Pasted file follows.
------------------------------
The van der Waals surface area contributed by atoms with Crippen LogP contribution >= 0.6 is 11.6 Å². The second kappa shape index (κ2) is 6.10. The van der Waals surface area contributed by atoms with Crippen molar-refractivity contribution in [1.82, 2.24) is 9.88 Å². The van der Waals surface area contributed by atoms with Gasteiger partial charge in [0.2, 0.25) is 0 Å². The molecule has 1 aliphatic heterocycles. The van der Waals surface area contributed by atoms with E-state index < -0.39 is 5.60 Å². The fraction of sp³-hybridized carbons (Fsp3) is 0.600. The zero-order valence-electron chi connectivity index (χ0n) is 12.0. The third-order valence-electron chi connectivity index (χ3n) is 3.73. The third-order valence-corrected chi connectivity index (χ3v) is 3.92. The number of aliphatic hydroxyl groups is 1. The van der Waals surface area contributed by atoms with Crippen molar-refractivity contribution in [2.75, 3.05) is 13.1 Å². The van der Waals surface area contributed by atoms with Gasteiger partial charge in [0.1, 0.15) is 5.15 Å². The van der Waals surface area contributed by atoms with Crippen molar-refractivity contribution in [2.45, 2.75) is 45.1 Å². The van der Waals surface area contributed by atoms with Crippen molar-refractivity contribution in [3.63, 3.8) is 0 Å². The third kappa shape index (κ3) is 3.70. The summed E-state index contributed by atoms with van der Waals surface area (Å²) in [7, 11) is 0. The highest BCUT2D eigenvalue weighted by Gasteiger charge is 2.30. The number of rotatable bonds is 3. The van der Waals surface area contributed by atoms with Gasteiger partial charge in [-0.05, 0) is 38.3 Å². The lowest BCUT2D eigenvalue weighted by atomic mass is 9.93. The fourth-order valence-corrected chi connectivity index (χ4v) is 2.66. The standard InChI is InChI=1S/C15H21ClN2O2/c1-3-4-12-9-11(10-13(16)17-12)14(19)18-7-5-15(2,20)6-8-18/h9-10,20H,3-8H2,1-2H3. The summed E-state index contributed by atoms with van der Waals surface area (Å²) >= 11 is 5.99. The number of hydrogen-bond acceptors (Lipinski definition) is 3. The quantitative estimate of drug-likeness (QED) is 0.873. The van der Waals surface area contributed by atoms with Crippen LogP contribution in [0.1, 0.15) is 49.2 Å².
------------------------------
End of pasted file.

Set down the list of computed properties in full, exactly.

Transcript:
The van der Waals surface area contributed by atoms with Crippen LogP contribution >= 0.6 is 11.6 Å². The second kappa shape index (κ2) is 6.10. The van der Waals surface area contributed by atoms with Crippen molar-refractivity contribution in [1.82, 2.24) is 9.88 Å². The van der Waals surface area contributed by atoms with Gasteiger partial charge in [0.2, 0.25) is 0 Å². The molecule has 1 aliphatic heterocycles. The van der Waals surface area contributed by atoms with E-state index < -0.39 is 5.60 Å². The fraction of sp³-hybridized carbons (Fsp3) is 0.600. The zero-order valence-electron chi connectivity index (χ0n) is 12.0. The third-order valence-electron chi connectivity index (χ3n) is 3.73. The third-order valence-corrected chi connectivity index (χ3v) is 3.92. The number of aliphatic hydroxyl groups is 1. The van der Waals surface area contributed by atoms with Crippen molar-refractivity contribution in [2.75, 3.05) is 13.1 Å². The van der Waals surface area contributed by atoms with Gasteiger partial charge in [0.1, 0.15) is 5.15 Å². The van der Waals surface area contributed by atoms with Crippen molar-refractivity contribution in [2.45, 2.75) is 45.1 Å². The van der Waals surface area contributed by atoms with Crippen molar-refractivity contribution in [3.63, 3.8) is 0 Å². The third kappa shape index (κ3) is 3.70. The summed E-state index contributed by atoms with van der Waals surface area (Å²) in [7, 11) is 0. The highest BCUT2D eigenvalue weighted by Gasteiger charge is 2.30. The number of rotatable bonds is 3. The van der Waals surface area contributed by atoms with Gasteiger partial charge in [-0.05, 0) is 38.3 Å². The lowest BCUT2D eigenvalue weighted by atomic mass is 9.93. The fourth-order valence-corrected chi connectivity index (χ4v) is 2.66. The standard InChI is InChI=1S/C15H21ClN2O2/c1-3-4-12-9-11(10-13(16)17-12)14(19)18-7-5-15(2,20)6-8-18/h9-10,20H,3-8H2,1-2H3. The summed E-state index contributed by atoms with van der Waals surface area (Å²) >= 11 is 5.99. The number of hydrogen-bond acceptors (Lipinski definition) is 3. The quantitative estimate of drug-likeness (QED) is 0.873. The van der Waals surface area contributed by atoms with Crippen LogP contribution in [0.1, 0.15) is 49.2 Å².